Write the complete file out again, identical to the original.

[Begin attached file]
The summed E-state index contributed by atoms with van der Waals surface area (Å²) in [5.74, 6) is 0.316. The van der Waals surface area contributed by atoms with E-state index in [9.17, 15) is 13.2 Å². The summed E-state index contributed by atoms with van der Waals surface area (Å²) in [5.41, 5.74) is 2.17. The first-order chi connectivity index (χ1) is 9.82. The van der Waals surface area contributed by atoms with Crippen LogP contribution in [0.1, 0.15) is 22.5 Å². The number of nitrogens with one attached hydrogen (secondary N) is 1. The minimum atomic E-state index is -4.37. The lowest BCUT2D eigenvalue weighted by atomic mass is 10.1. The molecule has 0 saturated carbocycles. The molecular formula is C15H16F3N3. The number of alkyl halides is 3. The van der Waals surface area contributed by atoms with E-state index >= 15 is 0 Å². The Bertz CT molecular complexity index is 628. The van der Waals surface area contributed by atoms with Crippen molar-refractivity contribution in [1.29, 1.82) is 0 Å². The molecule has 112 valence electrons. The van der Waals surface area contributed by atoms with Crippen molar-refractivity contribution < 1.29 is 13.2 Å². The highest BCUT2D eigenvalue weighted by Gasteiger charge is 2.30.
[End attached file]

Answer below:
The summed E-state index contributed by atoms with van der Waals surface area (Å²) in [5.74, 6) is 0.316. The van der Waals surface area contributed by atoms with E-state index in [9.17, 15) is 13.2 Å². The summed E-state index contributed by atoms with van der Waals surface area (Å²) in [5.41, 5.74) is 2.17. The first-order chi connectivity index (χ1) is 9.82. The van der Waals surface area contributed by atoms with Crippen LogP contribution in [0.1, 0.15) is 22.5 Å². The number of nitrogens with one attached hydrogen (secondary N) is 1. The minimum atomic E-state index is -4.37. The lowest BCUT2D eigenvalue weighted by atomic mass is 10.1. The molecule has 0 saturated carbocycles. The molecular formula is C15H16F3N3. The number of alkyl halides is 3. The van der Waals surface area contributed by atoms with E-state index >= 15 is 0 Å². The Bertz CT molecular complexity index is 628. The van der Waals surface area contributed by atoms with Crippen molar-refractivity contribution in [1.29, 1.82) is 0 Å². The molecule has 112 valence electrons. The van der Waals surface area contributed by atoms with Crippen molar-refractivity contribution < 1.29 is 13.2 Å². The highest BCUT2D eigenvalue weighted by Gasteiger charge is 2.30.